Claude Monet “Le pont japonais”, 1918-24. Oil on canvas, 35 x 39 1/2 inches, (89 x 100 cm). W.1924, MM 5091. Musee Marmatton Monet, Paris. Photo courtesy Gagosian Gallery.
Erase from your mind what you knew about waterlilies. Currently on view at Gagosian Gallery’s location on 522 West 21st Street is Claude Monet: Late Works. Straying from the artist’s better-known pastel-infused palette, the exhibition brings together 27 late canvasses with bold hues and scintillating color combinations. Many of these paintings were never exhibited in the artist’s lifetime, and some remained hidden as recently as the 1950s. Beautifully curated by Monet scholar Paul Hayes Tucker, this exhibition follows in the line of museum-quality shows the Gagosian has mounted in recent years. The gallery’s walls, transformed into elegant lavenders and greys, serve as the perfect backdrop for these exquisitely raw landscapes.
More text and images after the jump…
The exhibition begins with waterlilies, or Nympheas, from the first few years of the 1900s. These idyllic bridge and pond scenes from the artist’s garden in Giverny serve as a foil for the shock of the bolder canvasses to come. Peaceful and naturalistic, this is the French master we recognize. These were the pieces first shown in 1909 at the Galerie Durand-Ruel, and they were welcomed with great critical acclaim. We must remember, however, that just a few years after these pieces were created, Impressionism was already outmoded, replaced in fashionable Paris by Fauvism and the beginnings of Cubism. A 1907 canvas, however, brings to light the changes about to come: a vertical Nympheas reveals warmer hues and a tilted perspective that throws our sense of balance off. Turner-esque in its fiery saturation, this canvas is the first to truly evoke the experience of gazing into a reflecting pond in the abstract– almost every color in the spectrum is represented, every possibility of the human imagination present.
Claude Monet “Le Bassin aux nymphéas”, 1917-19. Oil on canvas, 39 1/4 x 78 ¾ inches, (100 x 200 cm). W.1895. Honolulu Academy of Arts, Purchased in memory of Robert Allerton, 1966. Photo courtesy Gagosian Gallery.
Progressing in time through the galleries, we are confronted with increasingly aggressive paintings which illustrate the rougher side of the artist. Many of the works are unfinished, and some are just suggestions of other works, but they hang alongside the others with vitality, filling in a timeline of Monet’s painterly progression. The Japanese bridge, Le Pont Japonais, and Path Under the Rose Arches (L’allée de rosiers) scenes coexist, drawn together by their buzzing brushstrokes. As critic Lance Esplund writes, “Lines writhe independently, whiplashing color into iridescent haze. Lily pads and vines firmly hold their spatial locations, as they also appear to pulse, to move forward or dart back in space.” In these late works, the subject becomes irrelevant — each painting is a study in the ecstatic rapture Monet felt in his painting. There is no limit to the artist’s color palette; even though the strokes are wild, the pigments are cohesive, and a pond scintillates as easily as a haystack in mid-afternoon sun. Jerry Salz writes, “‘The Water Lilies’ give you a jittery, amorphous sense of a world seen at the speed of light. Monet’s amazing multiple touches—flickering, fast, satiny—make sky and water flip-flop, mist and willows merge; horizon lines and logical perspective vanish; things become unmoored and seem to double and reflect themselves in this proliferating miasma of centerless space.”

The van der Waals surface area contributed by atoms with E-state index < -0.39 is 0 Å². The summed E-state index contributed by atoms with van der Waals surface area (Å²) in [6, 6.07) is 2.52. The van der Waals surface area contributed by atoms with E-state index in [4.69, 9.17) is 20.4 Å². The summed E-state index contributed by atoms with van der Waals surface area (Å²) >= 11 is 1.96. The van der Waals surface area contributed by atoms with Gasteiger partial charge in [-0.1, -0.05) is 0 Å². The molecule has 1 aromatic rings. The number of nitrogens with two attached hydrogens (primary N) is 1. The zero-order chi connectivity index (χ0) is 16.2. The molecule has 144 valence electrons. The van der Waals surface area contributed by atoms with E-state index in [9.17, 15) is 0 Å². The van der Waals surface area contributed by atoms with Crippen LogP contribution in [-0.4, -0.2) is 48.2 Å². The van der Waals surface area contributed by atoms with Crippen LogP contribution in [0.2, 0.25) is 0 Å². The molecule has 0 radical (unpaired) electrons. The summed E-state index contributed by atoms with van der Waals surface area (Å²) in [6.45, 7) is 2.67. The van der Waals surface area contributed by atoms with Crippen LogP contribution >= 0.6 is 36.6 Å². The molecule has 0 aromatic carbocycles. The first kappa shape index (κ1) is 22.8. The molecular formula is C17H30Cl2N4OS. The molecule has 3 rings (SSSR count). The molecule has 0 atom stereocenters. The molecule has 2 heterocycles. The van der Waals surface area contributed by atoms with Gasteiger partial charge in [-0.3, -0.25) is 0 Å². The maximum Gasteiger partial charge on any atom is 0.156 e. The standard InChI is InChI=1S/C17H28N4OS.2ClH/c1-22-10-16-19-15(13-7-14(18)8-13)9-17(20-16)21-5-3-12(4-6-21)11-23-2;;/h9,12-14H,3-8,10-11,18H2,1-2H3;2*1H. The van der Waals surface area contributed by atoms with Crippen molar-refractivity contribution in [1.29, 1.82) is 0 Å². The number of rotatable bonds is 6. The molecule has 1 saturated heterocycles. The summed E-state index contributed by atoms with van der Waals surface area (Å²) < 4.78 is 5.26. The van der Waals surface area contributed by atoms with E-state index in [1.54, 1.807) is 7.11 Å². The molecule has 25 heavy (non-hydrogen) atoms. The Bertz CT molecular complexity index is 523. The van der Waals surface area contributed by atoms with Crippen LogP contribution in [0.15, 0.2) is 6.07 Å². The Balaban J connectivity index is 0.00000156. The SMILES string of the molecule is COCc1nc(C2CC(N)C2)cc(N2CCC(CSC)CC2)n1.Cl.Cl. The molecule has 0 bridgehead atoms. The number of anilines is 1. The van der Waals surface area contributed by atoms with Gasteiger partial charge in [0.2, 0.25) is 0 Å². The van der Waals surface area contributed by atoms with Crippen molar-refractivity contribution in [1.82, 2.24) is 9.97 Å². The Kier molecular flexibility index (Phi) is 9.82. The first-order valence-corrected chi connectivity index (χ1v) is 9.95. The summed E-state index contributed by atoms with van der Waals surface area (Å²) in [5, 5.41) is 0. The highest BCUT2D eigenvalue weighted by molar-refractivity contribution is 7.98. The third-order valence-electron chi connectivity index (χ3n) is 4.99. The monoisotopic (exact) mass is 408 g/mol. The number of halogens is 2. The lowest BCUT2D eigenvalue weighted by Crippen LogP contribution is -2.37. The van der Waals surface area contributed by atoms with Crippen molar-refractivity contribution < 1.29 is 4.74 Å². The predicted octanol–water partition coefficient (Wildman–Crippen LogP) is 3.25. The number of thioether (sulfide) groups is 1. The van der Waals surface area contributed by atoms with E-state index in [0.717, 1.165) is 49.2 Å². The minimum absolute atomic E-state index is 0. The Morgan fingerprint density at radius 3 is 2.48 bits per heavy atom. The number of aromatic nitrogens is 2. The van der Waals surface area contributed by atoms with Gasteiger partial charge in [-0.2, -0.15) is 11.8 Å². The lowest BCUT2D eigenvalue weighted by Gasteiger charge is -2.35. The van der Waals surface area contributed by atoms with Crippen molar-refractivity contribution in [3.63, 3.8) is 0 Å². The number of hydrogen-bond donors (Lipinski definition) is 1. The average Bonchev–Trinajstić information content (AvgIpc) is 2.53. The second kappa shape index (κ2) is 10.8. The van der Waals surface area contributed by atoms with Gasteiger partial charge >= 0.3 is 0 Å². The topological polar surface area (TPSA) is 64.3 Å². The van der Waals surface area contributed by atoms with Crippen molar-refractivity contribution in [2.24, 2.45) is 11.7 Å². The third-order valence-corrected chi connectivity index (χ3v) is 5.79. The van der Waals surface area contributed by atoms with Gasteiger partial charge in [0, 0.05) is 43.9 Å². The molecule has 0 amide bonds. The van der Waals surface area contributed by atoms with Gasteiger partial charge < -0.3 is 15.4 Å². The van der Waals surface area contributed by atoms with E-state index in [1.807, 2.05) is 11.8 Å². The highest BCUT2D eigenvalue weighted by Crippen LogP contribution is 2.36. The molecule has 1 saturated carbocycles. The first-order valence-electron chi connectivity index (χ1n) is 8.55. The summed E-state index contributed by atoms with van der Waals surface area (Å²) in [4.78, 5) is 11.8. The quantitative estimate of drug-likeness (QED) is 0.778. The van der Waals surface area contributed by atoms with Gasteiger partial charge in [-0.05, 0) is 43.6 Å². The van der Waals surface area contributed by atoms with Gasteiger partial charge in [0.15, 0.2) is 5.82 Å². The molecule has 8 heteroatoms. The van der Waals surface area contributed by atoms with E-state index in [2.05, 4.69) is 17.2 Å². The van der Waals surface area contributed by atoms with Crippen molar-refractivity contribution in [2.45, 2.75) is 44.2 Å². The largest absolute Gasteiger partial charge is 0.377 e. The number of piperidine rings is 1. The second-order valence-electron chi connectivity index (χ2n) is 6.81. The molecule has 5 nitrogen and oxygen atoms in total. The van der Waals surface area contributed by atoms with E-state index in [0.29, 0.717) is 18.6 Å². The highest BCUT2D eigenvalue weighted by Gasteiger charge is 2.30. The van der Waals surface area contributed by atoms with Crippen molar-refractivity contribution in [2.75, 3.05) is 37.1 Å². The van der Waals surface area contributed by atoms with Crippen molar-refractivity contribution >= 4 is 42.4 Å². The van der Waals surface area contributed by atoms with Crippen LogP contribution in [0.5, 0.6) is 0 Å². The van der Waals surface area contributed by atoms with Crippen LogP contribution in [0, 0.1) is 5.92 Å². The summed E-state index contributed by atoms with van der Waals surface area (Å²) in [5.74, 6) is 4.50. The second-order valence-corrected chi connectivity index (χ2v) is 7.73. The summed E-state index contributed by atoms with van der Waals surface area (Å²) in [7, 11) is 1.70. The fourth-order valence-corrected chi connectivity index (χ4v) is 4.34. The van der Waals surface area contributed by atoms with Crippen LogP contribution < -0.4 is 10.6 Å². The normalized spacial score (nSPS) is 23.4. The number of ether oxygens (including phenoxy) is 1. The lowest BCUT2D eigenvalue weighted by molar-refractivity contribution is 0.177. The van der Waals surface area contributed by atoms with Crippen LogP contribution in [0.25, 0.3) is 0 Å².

Oscar Claude Monet was born in Paris in 1840. Over the course of his prolific career, he produced more than 2,000 paintings. By end of the 1890s he was well established and hailed as France’s leading landscape painter. In the remaining years of his life, he staged only four exhibitions, all in Paris, each to great critical acclaim.Recent exhibitions of his work include “Monet in the 20th Century,” Museum of Fine Arts, Boston (1998, traveled to the Royal Academy of Arts, London in 1999); “Monet, le cycle des Nymphéas,” Musée de l’Orangerie, Paris (1999); “Claude Monet … Up to Digital Impressionism,” Fondation Beyeler (2002); “Monet’s Garden” and “Monet’s Water Lilies,” Museum of Modern Art, New York (2010). Oscar Claude Monet died at Giverny in 1926 at the age of 86.
An extensive illustrated catalogue accompanies the exhibition. It includes an essay by Paul Hayes Tucker, one of the foremost authorities on Monet and curator of the exhibition, a detailed chronology of Monet’s life and exhibitions written by leading Monet scholar Charles Stuckey, and a compendium of historical reviews compiled by Claire Durand-Ruel Snollaerts.
This exhibition, juxtaposing experimental, aggressive canvasses and poetic, tranquil works, is a testament to the modernity of Monet’s expanded vision. In case you cannot see the show in person, Gagosian has kindly included a walk-through video on their website.
– J. Lindblad
Exhibition Site [Gagosian]
The Garden That Grew Into a Muse [NY Times]
Not Just Pretty Gardens: Jerry Salz on the untamed beauty of Monet’s last paintings [New York Magazine]
A Master Redraws the Rules of the Game [Wall Street Journal]
SAC Cohen’s $20 Million Water Lilies Joins Gagosian Monet Show [Bloomberg]
Claude Monet: Late Work and the Group of Seven [ArtFagCity]
From Late Monet to New Mark Ryden [NY Observer]